Oil is Evil, Get a Horse

by RAYMOND S. KRAFT July 7, 2008

Nevada Senator Harry Reid gave a June 30 interview, now famous on YouTube, in which he somberly intones, "Coal makes us sick. Oil makes us sick. And this global warming is ruining our country. It's ruining the world." Oil and coal, of course, are all natural and organic, created deep in the womb of Mother Earth by Gaia herself, a point largely lost on the Enviromentalists and otherDemocrats infatuated with all things natural and organic.

Thenthere is another inconvenient truth Harry Reid hasn't noticed.

In the last hundred years, while we have been getting sicker and sicker from oil and coal, life expectancy in the world and in the US has doubled. Life expectancies in the world "before coal, before oil," were much shorter than now. In the age of Classical Greece and Rome, 1,500 to 2,500 years ago, andin Medieval Britain,500 to 1,000 years ago, life expectancy was just20-30 years.By 1900 life expectancy had risen to 30-40 years, and global life expectancy today is 78 years, three times as long as justtwo hundred years ago.In the US, life expectancy for men was 38 yearsin 1900, and 75 years in 2004. For women, life expectancy was 40 yearsin 1900, 80 yearsin 2004.

The malevolent Internal Combustion Engine, which Al Gore in his first book,"Earth in the Balance", declares must be abolished, and electric power plants burning coal and natural gas, and the gravest of all possible dangers, uranium and nuclear power,have freed man from the brutal physical labor that was once the common lot. There is anirrefutable correlationbetween the burning of more coal and more oil, and the doubling of global life expectancy in just 100 years.

In the last century, as we have been dying like flies from the evils of oil, coal, asbestos, lead paint and leadfillings, pesticides on our food, nuclear waste, carbon dioxide, Alar on apples, salmonella on tomatoes,asthma, rising sea levels, global cooling,global warming, climate change,electrical fieldsfrom power lines that cause leukemia, radiation from cell phonescausing cancer in our brains, sugar, Nutrasweet,transfatty acids,vaccines, antibiotics, mad cow disease, the bird flu virus, fast food,and all the other horrors the media keepbreathlessly warning us of, our life expectancy has doubled.

And our global temperature today is about 0.2 degrees warmer than during the Medieval Warm Period, a thousand years ago, and at leasta full degree cooler than during the HoloceneOptimum, eight thousand years ago. For a beautiful illustration of this, see http://www.globalwarmingart.com/. Harry Reid is plainly and conspicuously, openly and obviously ignorant of long-term climate trends, as the long-term climate trend for the last 8,000 years has been slowlycooling.

But since coal and oil are evil, I think we should take a look at life in America today, without any evil fossil fuels, no coal, no oil, no natural gas, none of these evils that are making us sick. And no nukes, either.

Now, I am reaching into the secret compartment in my desk and removing a fine rosewood box. I open it. Inside is a very special magic wand, one that I was awarded for outstanding scholarship as a young sorcerer's apprentice at Hogwarts College, many years ago. I rarely use it, for it is very powerful, and the slightest mistake may cause havoc. But I am going to use it now. There, it's been a long time since it has touched my fingers, and I can feel its seductive power coursing into my hands already, as tempting as Gollum's ring. Now, I am scribing certain signs in the air with my magic wand. I can't tell you what they are, I can't risk that someone might try them, with terrible consequences. I intone a magic spell. I can't tell you all of it, that would be far too dangerous, but I can tell you a little, so you get the drift.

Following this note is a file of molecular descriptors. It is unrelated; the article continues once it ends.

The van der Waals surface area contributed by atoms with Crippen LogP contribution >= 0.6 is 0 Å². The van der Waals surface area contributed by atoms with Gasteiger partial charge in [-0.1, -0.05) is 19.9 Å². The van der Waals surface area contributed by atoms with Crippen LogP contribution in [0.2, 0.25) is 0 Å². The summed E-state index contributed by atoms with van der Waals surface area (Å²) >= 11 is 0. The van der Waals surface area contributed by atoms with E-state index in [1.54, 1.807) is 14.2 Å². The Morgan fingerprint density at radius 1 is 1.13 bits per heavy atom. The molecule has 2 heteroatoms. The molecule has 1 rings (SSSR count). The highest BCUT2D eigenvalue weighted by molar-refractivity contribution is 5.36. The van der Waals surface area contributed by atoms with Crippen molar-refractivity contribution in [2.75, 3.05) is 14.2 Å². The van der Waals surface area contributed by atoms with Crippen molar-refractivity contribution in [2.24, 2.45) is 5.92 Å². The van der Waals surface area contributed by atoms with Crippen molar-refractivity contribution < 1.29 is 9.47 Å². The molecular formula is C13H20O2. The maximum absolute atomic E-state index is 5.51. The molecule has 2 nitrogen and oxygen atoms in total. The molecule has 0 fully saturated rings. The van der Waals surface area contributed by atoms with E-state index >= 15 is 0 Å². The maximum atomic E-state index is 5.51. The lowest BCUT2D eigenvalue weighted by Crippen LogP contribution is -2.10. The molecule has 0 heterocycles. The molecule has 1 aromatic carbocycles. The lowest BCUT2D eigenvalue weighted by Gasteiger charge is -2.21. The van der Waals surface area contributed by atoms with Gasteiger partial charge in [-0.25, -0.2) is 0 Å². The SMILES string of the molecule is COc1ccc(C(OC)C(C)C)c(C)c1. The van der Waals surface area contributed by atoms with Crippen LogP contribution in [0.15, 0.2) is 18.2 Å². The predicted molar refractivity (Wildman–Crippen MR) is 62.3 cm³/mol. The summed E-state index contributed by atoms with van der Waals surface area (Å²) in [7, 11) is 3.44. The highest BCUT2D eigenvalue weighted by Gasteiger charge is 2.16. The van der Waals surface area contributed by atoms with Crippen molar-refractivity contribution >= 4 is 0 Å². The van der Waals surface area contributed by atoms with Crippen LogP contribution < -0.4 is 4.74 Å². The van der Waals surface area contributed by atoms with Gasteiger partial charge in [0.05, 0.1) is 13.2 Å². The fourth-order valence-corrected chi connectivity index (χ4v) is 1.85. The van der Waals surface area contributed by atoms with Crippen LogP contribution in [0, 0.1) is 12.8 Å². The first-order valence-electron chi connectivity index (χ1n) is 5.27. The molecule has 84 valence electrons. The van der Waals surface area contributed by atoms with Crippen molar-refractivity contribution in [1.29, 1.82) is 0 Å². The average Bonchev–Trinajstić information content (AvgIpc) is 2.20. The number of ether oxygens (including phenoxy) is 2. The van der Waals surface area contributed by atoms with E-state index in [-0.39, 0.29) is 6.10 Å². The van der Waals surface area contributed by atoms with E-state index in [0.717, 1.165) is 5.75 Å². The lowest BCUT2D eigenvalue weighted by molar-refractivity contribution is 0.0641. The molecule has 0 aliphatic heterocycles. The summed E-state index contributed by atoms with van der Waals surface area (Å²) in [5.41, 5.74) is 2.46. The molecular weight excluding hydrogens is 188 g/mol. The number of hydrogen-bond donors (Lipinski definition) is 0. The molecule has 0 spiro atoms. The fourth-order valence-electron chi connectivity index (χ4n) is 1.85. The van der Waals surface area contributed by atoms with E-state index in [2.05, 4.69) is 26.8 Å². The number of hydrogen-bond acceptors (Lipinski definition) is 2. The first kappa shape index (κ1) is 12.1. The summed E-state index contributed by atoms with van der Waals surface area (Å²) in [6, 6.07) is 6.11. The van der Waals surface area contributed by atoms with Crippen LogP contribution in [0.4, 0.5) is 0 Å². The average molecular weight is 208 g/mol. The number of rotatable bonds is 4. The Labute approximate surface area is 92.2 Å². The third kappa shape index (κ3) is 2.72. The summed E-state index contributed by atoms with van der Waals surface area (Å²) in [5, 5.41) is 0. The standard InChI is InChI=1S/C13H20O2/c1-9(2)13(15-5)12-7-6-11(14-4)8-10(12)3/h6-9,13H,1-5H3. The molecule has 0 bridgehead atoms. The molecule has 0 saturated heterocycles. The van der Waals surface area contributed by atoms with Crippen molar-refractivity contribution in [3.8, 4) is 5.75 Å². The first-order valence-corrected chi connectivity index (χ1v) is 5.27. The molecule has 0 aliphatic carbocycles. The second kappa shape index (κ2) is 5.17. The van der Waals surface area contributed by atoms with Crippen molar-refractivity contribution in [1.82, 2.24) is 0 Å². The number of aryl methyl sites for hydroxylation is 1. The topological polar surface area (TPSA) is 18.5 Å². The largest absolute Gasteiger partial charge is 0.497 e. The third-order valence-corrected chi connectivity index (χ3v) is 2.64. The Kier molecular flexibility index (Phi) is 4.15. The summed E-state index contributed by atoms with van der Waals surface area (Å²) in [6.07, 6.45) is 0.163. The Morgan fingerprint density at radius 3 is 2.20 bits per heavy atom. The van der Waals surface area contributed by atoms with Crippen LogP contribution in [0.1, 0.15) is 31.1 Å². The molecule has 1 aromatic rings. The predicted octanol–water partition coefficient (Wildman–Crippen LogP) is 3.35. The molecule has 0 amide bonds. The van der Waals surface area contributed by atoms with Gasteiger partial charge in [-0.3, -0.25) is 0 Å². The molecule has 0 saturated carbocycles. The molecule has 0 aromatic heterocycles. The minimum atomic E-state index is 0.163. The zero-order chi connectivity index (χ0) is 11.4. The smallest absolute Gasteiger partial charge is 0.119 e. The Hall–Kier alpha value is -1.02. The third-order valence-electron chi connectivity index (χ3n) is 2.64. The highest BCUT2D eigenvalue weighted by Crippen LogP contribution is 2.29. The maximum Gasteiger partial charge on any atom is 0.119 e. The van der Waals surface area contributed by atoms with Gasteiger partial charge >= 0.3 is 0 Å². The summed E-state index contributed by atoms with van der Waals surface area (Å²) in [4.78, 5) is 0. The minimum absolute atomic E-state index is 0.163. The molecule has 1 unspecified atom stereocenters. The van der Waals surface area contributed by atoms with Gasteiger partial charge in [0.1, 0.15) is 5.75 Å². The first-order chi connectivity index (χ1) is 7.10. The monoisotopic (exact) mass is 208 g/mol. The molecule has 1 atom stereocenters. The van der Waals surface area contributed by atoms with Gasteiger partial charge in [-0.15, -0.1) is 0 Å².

Ichthi o saurus

Icthi o saurus

Monstrosi petroleus horribilis!

Monstrosi coaleus horribilis!

Monstrosi gaseous horribilis!

Vanishum! Vanishi!

Vanishus! Vanishusumi!

There is a sudden flash of blinding light, a thunderous clap and roll of thunderingthunder, an enormous puff of smoke, evenbigger than Bill Clinton's ego, and prestissimo! -suddenly all the oil, coal, natural gas and nuclear poweris gone, and all the cars and trucks and trainsin the greaterLos Angeles basin have become horses and wagons! Ah, the good old days again.

Now, there are some 15 million people living in the greater Los Angeles Basin, in Southern California, give or take a few, and while a few don't have cars, most do, and some have several, so I'm going to guess there are perhaps 20 million cars, trucks, and trains in the LA Basin. Close enough. Or there were. Now, there are some 20 million horses, just about everybody has one, and a lot of people have several. Horses need stables, paddocks, and corals, so I'm doing a bit more magic,doubling the size of the LA Basin to make room for a stable and paddocks behind every home, and turning all the gas stations and garages into feed stores.

Without oil, of course, there is no asphalt for paving, so I will have tomakeall the streets and freeways and parking lotsdirt roads. Shaazaam! There! There! Here and there!No more asphalt anywhere!

Things will slow down a bit. While cars travel 50 or 60 miles an hour, a good younghorse can sustain maybe five or six miles an hour, max,so if you have a thirty minute commute to work, now you'll have to plan on five or six hours. If youhave an older horse, it'll take longer. All those big dirt freeways, the 101, the 5, the 15, the 405, the 10, crowded with millions and millions of horses every rush hour, their hooves turning up clouds of dust that can be seen for miles, that settle on everything all around, all the time - houses, yards, clothes,carriages, furniture, everything.